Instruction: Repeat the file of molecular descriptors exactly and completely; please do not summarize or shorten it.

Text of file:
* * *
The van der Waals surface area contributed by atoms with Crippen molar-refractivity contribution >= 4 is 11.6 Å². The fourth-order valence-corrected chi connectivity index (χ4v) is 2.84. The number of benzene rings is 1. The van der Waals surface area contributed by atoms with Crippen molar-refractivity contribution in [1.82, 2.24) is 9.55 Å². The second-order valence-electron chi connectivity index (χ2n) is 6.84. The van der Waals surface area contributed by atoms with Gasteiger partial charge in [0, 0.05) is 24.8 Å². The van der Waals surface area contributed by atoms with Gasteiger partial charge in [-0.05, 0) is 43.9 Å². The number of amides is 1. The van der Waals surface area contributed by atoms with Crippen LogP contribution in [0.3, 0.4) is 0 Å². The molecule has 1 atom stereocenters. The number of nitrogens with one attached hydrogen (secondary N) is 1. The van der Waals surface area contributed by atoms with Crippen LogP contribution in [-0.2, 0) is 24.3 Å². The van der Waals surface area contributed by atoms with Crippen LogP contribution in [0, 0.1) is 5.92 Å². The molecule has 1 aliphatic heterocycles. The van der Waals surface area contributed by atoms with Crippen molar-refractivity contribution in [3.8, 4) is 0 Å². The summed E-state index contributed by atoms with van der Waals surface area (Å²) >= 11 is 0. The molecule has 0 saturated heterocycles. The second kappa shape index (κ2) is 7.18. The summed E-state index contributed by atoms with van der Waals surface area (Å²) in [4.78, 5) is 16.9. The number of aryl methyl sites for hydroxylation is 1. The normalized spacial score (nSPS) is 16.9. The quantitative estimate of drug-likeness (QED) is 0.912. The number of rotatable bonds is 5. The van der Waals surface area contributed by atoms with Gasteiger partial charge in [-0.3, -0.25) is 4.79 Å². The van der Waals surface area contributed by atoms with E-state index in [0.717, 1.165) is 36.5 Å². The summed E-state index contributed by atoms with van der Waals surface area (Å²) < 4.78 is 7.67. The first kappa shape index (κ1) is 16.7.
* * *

The van der Waals surface area contributed by atoms with Crippen molar-refractivity contribution >= 4 is 11.6 Å². The fourth-order valence-corrected chi connectivity index (χ4v) is 2.84. The number of benzene rings is 1. The van der Waals surface area contributed by atoms with Crippen molar-refractivity contribution in [1.82, 2.24) is 9.55 Å². The second-order valence-electron chi connectivity index (χ2n) is 6.84. The van der Waals surface area contributed by atoms with Gasteiger partial charge in [0, 0.05) is 24.8 Å². The van der Waals surface area contributed by atoms with Gasteiger partial charge in [-0.05, 0) is 43.9 Å². The number of amides is 1. The van der Waals surface area contributed by atoms with Crippen LogP contribution in [0.3, 0.4) is 0 Å². The molecule has 1 atom stereocenters. The number of nitrogens with one attached hydrogen (secondary N) is 1. The van der Waals surface area contributed by atoms with Crippen LogP contribution in [-0.2, 0) is 24.3 Å². The van der Waals surface area contributed by atoms with Crippen LogP contribution in [0, 0.1) is 5.92 Å². The molecule has 1 aliphatic heterocycles. The van der Waals surface area contributed by atoms with Crippen molar-refractivity contribution in [3.8, 4) is 0 Å². The summed E-state index contributed by atoms with van der Waals surface area (Å²) >= 11 is 0. The molecule has 0 saturated heterocycles. The second kappa shape index (κ2) is 7.18. The summed E-state index contributed by atoms with van der Waals surface area (Å²) in [4.78, 5) is 16.9. The number of aryl methyl sites for hydroxylation is 1. The normalized spacial score (nSPS) is 16.9. The quantitative estimate of drug-likeness (QED) is 0.912. The number of rotatable bonds is 5. The van der Waals surface area contributed by atoms with Gasteiger partial charge in [-0.3, -0.25) is 4.79 Å². The van der Waals surface area contributed by atoms with E-state index in [0.717, 1.165) is 36.5 Å². The summed E-state index contributed by atoms with van der Waals surface area (Å²) < 4.78 is 7.67. The first kappa shape index (κ1) is 16.7.